Can Washington Face Up to Corruption? With lobbyist Jack Abramoff and two of his associates cooperating with federal prosecutors, will Washington finally be more comfortable facing up to corruption within its ranks?
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Can Washington Face Up to Corruption?

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Can Washington Face Up to Corruption?

Can Washington Face Up to Corruption?

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DANIEL SCHORR: This may be one of those periodic moments in the nation's capital when long-tolerated corruption suddenly explodes and soon indictments and subpoenas are flying all over the place.

LIANE HANSEN, Host:

NPR senior news analyst Daniel Schorr.

SCHORR: The last such time that I can remember was ABSCAM in 1980, a bribery scandal that featured a senator and five representatives caught in an FBI sting shown on videotape accepting cash bribes from a fictitious Arab businessman. In those days, my late friend Philip Stern wrote a book titled "The Best Congress Money Can Buy." We may have to dust off that title for what's going on now.

Politicians who took money from superlobbyist Jack Abramoff are hastily divesting themselves of it. The Bush re-election campaign committee, which got $6,000, has sent it to the American Heart Association. Abramoff himself and two of his associates are under felony indictment and cooperating with the prosecution. You can almost hear the shudders of apprehension on Capitol Hill.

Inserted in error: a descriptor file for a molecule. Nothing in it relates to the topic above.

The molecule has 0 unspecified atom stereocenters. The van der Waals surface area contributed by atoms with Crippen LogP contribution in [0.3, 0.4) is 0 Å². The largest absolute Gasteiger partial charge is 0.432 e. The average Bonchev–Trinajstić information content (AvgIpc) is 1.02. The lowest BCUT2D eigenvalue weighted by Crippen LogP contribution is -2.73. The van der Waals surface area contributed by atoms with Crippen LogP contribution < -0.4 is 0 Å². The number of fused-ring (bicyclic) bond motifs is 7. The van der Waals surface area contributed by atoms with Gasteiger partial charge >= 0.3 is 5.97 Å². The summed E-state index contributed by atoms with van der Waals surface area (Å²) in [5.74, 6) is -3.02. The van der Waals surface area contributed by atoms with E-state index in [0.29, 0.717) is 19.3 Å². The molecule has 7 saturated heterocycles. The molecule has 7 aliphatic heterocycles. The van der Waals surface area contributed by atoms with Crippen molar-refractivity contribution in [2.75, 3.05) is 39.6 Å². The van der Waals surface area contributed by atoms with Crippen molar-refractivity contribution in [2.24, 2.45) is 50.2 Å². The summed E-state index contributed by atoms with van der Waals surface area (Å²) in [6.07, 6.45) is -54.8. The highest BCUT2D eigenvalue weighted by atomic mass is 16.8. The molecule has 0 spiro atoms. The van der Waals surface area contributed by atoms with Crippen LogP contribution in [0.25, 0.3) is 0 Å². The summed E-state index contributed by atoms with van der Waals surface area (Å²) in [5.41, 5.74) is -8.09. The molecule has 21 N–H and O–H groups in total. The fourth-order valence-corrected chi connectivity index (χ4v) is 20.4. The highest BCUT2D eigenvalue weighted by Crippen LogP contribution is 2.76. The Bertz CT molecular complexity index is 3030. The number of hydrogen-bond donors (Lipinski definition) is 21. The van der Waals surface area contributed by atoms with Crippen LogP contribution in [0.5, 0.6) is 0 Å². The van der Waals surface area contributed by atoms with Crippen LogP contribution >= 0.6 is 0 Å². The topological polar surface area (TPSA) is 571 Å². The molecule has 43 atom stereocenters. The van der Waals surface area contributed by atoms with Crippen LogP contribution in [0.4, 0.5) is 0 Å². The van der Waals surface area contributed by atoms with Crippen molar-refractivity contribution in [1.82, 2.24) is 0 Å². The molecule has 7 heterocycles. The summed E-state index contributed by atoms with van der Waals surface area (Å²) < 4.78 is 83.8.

Remarkable is who it is that is shaking things up this way. The prosecution is in the hands of Alice Fisher, associate attorney general and head of the criminal division. Ms. Fisher, it may surprise you to know, is 38 years old and has two children. It may surprise you more to learn that Ms. Fisher has been in her job for only five months and was appointed by President Bush.

She already has one feather in her cap. Although she is a protege of Homeland Security Secretary Michael Chertoff, she took on the department on the subject of post-Katrina non-bid contracts to administration cronies and she got Chertoff to announce that henceforth contracts will be let on the basis of merit.

SCHORR: graft and corruption in Congress. At a news conference announcing the Abramoff plea bargain she said, `The corruption scheme with Mr. Abramoff is very extensive. We're going to follow wherever it leads.' She also said that a priority for her would be ensuring the integrity of government. Except for Senators McCain and Feingold, that's not the kind of language we've heard in recent times around these parts. She appears to have the backing of Attorney General Alberto Gonzales, friend of the president, and something good may yet come out of this corruption-riddled town. This is Daniel Schorr.

HANSEN: It's 22 minutes before the hour.

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